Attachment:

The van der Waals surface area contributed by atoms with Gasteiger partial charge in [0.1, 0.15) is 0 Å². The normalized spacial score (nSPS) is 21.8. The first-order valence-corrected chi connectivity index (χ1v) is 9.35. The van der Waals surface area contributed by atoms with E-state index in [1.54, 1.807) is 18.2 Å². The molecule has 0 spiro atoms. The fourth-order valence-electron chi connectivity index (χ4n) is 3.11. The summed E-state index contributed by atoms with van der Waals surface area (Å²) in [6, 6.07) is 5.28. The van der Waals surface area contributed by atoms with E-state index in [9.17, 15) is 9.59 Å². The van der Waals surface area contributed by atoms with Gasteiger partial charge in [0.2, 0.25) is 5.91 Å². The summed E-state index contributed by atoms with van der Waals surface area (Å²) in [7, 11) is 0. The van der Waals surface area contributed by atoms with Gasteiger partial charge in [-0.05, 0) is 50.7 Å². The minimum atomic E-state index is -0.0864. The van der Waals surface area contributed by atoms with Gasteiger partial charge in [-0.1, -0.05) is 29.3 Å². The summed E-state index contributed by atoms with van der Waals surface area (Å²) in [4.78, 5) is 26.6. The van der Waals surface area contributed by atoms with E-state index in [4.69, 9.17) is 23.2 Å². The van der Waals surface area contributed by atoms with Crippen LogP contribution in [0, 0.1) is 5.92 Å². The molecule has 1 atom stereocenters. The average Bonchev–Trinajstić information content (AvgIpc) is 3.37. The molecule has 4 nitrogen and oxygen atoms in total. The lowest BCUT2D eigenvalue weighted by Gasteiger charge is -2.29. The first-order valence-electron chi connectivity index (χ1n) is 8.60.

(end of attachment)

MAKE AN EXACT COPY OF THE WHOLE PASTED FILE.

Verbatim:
The van der Waals surface area contributed by atoms with Gasteiger partial charge in [0.1, 0.15) is 0 Å². The normalized spacial score (nSPS) is 21.8. The first-order valence-corrected chi connectivity index (χ1v) is 9.35. The van der Waals surface area contributed by atoms with E-state index in [1.54, 1.807) is 18.2 Å². The molecule has 0 spiro atoms. The fourth-order valence-electron chi connectivity index (χ4n) is 3.11. The summed E-state index contributed by atoms with van der Waals surface area (Å²) in [6, 6.07) is 5.28. The van der Waals surface area contributed by atoms with E-state index in [9.17, 15) is 9.59 Å². The van der Waals surface area contributed by atoms with Gasteiger partial charge in [0.2, 0.25) is 5.91 Å². The summed E-state index contributed by atoms with van der Waals surface area (Å²) in [7, 11) is 0. The van der Waals surface area contributed by atoms with Gasteiger partial charge in [-0.05, 0) is 50.7 Å². The minimum atomic E-state index is -0.0864. The van der Waals surface area contributed by atoms with Gasteiger partial charge in [-0.1, -0.05) is 29.3 Å². The summed E-state index contributed by atoms with van der Waals surface area (Å²) in [4.78, 5) is 26.6. The van der Waals surface area contributed by atoms with E-state index in [4.69, 9.17) is 23.2 Å². The van der Waals surface area contributed by atoms with Crippen LogP contribution in [0, 0.1) is 5.92 Å². The molecule has 1 atom stereocenters. The average Bonchev–Trinajstić information content (AvgIpc) is 3.37. The molecule has 4 nitrogen and oxygen atoms in total. The lowest BCUT2D eigenvalue weighted by Gasteiger charge is -2.29. The first-order valence-electron chi connectivity index (χ1n) is 8.60.